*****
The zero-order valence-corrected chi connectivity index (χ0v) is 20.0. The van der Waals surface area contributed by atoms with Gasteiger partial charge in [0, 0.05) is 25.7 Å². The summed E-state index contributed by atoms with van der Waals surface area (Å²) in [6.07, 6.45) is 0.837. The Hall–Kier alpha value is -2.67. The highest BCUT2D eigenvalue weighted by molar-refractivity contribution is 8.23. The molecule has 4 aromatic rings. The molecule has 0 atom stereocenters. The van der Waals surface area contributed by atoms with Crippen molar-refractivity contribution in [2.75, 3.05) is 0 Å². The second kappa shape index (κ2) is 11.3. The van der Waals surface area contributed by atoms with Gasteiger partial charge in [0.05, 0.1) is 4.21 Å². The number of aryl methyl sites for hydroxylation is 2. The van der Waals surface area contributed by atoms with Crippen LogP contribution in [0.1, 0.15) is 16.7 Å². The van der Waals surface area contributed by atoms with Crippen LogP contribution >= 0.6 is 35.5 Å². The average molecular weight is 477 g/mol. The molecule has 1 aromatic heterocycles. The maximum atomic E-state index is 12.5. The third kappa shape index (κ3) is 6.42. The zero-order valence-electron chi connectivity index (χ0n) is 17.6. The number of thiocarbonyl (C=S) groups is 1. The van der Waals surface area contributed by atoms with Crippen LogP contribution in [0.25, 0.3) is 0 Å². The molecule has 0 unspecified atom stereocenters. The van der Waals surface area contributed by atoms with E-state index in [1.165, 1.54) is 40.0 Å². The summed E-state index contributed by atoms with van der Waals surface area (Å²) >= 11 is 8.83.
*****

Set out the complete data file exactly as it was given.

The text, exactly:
The zero-order valence-corrected chi connectivity index (χ0v) is 20.0. The van der Waals surface area contributed by atoms with Gasteiger partial charge in [0, 0.05) is 25.7 Å². The summed E-state index contributed by atoms with van der Waals surface area (Å²) in [6.07, 6.45) is 0.837. The Hall–Kier alpha value is -2.67. The highest BCUT2D eigenvalue weighted by molar-refractivity contribution is 8.23. The molecule has 4 aromatic rings. The molecule has 0 atom stereocenters. The van der Waals surface area contributed by atoms with Crippen molar-refractivity contribution in [2.75, 3.05) is 0 Å². The second kappa shape index (κ2) is 11.3. The van der Waals surface area contributed by atoms with Gasteiger partial charge in [0.05, 0.1) is 4.21 Å². The number of aryl methyl sites for hydroxylation is 2. The van der Waals surface area contributed by atoms with Crippen LogP contribution in [0.1, 0.15) is 16.7 Å². The van der Waals surface area contributed by atoms with Crippen LogP contribution >= 0.6 is 35.5 Å². The average molecular weight is 477 g/mol. The molecule has 1 aromatic heterocycles. The maximum atomic E-state index is 12.5. The third kappa shape index (κ3) is 6.42. The zero-order valence-electron chi connectivity index (χ0n) is 17.6. The number of thiocarbonyl (C=S) groups is 1. The van der Waals surface area contributed by atoms with Crippen LogP contribution in [0.25, 0.3) is 0 Å². The molecule has 0 unspecified atom stereocenters. The van der Waals surface area contributed by atoms with E-state index in [1.165, 1.54) is 40.0 Å². The summed E-state index contributed by atoms with van der Waals surface area (Å²) >= 11 is 8.83.